Elvitegravir boosted with cobicistat: avoid use in pregnancy due to risk of treatment failure and maternal-to-child transmission of HIV-1

Pharmacokinetic data indicate exposure of elvitegravir boosted with cobicistat (Genvoya▼, Stribild) is lower during the second and third trimesters of pregnancy than postpartum. Low elvitegravir exposure may be associated with an increased risk of treatment failure and an increased risk of HIV-1 transmission to the unborn child, and therefore elvitegravir/cobicistat should not be used during pregnancy.

Advice for healthcare professionals:

  • pharmacokinetic data show low exposure values of elvitegravir boosted with cobicistat (elvitegravir/cobicistat) during the second and third trimesters of pregnancy

  • although no cases have been reported of such transmission on elvitegravir/ cobicistat therapy to date, low elvitegravir exposure may be associated with an increased risk of treatment failure and an increased risk of mother-to-child transmission of HIV infection

  • therapy with elvitegravir/cobicistat should not be initiated during pregnancy

  • switch women who are pregnant and taking elvitegravir/cobicistat to an alternative regimen

  • report suspected adverse drug reactions with HIV medicines to the Yellow Card Scheme, including treatment failure that results in harm

Background

Elvitegravir is an integrase inhibitor that is used as one of the concomitant antiretroviral therapies to treat HIV-1. Cobicistat is a pharmacokinetic enhancer used to increase elvitegravir levels. Cobicistat is available on its own as a medicine called Tybost. Medicines in which elvitegravir/cobicistat are provided together are Genvoya ▼ (elvitegravir/cobicistat/emtricitabine/tenofovir alafenamide) and Stribild (elvitegravir/cobicistat/emtricitabine/tenofovir disoproxil).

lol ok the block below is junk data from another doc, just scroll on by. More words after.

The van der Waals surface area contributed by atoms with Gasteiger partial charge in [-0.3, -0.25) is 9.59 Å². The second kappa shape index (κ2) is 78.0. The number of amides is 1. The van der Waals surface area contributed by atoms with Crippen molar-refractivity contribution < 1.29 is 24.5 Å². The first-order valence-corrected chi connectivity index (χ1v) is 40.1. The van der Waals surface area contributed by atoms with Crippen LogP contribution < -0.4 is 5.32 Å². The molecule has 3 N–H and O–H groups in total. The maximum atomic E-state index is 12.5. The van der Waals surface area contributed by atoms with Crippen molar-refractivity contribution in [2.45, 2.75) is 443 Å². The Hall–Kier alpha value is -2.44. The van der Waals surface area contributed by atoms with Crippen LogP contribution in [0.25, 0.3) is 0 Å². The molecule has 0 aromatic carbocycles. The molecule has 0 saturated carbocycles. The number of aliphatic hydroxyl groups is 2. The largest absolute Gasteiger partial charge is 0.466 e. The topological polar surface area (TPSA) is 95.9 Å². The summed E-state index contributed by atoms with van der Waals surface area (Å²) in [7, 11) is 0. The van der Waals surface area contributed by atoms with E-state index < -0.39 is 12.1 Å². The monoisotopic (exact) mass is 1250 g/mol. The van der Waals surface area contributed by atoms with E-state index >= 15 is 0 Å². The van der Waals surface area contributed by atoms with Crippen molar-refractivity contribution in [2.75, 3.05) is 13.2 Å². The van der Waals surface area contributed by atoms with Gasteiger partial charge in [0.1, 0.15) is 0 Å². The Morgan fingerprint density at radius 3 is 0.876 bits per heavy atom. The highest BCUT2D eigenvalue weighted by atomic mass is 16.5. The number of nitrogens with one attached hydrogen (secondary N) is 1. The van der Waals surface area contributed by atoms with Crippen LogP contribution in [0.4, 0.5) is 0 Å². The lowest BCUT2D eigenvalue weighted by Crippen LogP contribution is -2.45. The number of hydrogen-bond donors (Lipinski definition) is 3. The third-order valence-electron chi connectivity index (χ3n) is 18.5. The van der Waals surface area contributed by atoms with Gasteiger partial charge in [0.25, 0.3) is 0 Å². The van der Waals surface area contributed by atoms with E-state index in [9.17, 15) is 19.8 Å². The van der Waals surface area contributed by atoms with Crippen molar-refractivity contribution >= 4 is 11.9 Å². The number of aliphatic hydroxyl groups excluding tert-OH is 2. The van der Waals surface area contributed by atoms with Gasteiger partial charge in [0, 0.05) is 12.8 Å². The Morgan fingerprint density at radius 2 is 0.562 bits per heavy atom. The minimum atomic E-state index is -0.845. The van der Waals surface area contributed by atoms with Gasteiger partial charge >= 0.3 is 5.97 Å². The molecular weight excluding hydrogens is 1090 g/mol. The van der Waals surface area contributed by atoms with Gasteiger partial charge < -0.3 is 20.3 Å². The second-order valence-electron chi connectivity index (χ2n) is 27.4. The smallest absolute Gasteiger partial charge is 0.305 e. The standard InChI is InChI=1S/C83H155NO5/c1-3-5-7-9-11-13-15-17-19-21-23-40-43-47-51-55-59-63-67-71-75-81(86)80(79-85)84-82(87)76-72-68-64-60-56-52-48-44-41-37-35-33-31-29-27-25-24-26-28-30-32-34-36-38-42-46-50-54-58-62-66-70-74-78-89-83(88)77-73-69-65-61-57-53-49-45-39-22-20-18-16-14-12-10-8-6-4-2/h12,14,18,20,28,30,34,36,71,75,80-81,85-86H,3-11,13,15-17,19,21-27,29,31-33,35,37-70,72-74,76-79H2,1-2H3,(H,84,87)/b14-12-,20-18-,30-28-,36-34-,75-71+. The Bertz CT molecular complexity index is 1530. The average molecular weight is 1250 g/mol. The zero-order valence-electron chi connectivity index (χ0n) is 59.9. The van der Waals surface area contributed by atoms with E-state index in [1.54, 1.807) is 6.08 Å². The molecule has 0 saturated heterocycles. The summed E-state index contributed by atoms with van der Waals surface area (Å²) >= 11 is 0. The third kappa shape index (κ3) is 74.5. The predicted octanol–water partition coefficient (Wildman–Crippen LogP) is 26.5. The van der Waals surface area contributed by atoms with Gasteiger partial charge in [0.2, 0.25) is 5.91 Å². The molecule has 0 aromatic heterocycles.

Data for lower exposure in pregnancy

In July 2018, we issued warnings not to use darunavir boosted with cobicistat in pregnancy after pharmacokinetic data suggested an increased risk of treatment failure and mother-to-child transmission of HIV infection due to lower exposures during pregnancy. The risk in treatments containing elvitegravir/cobicistat has also been reviewed.

Pharmacokinetic data from IMPAACT P1026s (International Maternal Pediatric Adolescent AIDS Clinical Trials P1026 study) show that compared with paired postpartum data, plasma concentration after 24 hours of elvitegravir boosted with cobicistat was 81% lower in the second trimester and 89% lower in the third trimester. Plasma concentration after 24 hours of cobicistat was 60% and 76% lower in the second and third trimester, respectively.

A review of safety data and the published literature has not to date identified any cases of mother to child HIV-1 transmission in women taking regimens containing elvitegravir/cobicistat during the second and third trimesters of pregnancy. However, due to the theoretical risk, therapy with elvitegravir/cobicistat should not be initiated during pregnancy and women who are pregnant and taking elvitegravir/cobicistat should be switched to an alternative regimen.

Updates to product information

The product information for Genvoya▼ (elvitegravir/cobicistat/emtricitabine/tenofovir alafenamide) and Stribild (elvitegravir/cobicistat/emtricitabine/tenofovir disoproxil) are being updated to recommend against use in pregnancy and a letter has been sent to relevant healthcare professionals to inform them of this information.

Report suspected adverse drug reactions with HIV medicines

Report any suspected adverse drug reactions with black triangle drugs such as Genvoya▼ on a Yellow Card. Any cases of material-to-child transmission of HIV due to lack of efficacy of medicines used in HIV should be reported on a Yellow Card.

Article citation: Drug Safety Update volume 11, issue 9; April 2019: 5.

Published 16 April 2019